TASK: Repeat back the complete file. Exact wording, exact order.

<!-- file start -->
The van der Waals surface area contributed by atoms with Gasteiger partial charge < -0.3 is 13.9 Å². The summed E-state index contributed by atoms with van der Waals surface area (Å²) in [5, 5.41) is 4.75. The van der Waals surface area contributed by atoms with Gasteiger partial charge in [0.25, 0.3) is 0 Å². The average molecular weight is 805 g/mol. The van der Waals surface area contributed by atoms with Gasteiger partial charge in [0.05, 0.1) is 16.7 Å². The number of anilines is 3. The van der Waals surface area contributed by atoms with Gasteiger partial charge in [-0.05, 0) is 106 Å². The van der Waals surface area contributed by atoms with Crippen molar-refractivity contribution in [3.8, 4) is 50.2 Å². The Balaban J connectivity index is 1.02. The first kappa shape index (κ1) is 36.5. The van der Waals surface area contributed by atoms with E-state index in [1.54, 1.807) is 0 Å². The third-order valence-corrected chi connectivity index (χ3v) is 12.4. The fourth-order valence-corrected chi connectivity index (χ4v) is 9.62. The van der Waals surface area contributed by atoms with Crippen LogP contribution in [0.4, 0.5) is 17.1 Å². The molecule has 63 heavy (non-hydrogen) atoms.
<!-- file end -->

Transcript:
The van der Waals surface area contributed by atoms with Gasteiger partial charge < -0.3 is 13.9 Å². The summed E-state index contributed by atoms with van der Waals surface area (Å²) in [5, 5.41) is 4.75. The van der Waals surface area contributed by atoms with Gasteiger partial charge in [0.25, 0.3) is 0 Å². The average molecular weight is 805 g/mol. The van der Waals surface area contributed by atoms with Gasteiger partial charge in [0.05, 0.1) is 16.7 Å². The number of anilines is 3. The van der Waals surface area contributed by atoms with Gasteiger partial charge in [-0.05, 0) is 106 Å². The van der Waals surface area contributed by atoms with Crippen molar-refractivity contribution in [3.8, 4) is 50.2 Å². The Balaban J connectivity index is 1.02. The first kappa shape index (κ1) is 36.5. The van der Waals surface area contributed by atoms with E-state index in [1.54, 1.807) is 0 Å². The third-order valence-corrected chi connectivity index (χ3v) is 12.4. The fourth-order valence-corrected chi connectivity index (χ4v) is 9.62. The van der Waals surface area contributed by atoms with Crippen LogP contribution in [0.4, 0.5) is 17.1 Å². The molecule has 63 heavy (non-hydrogen) atoms.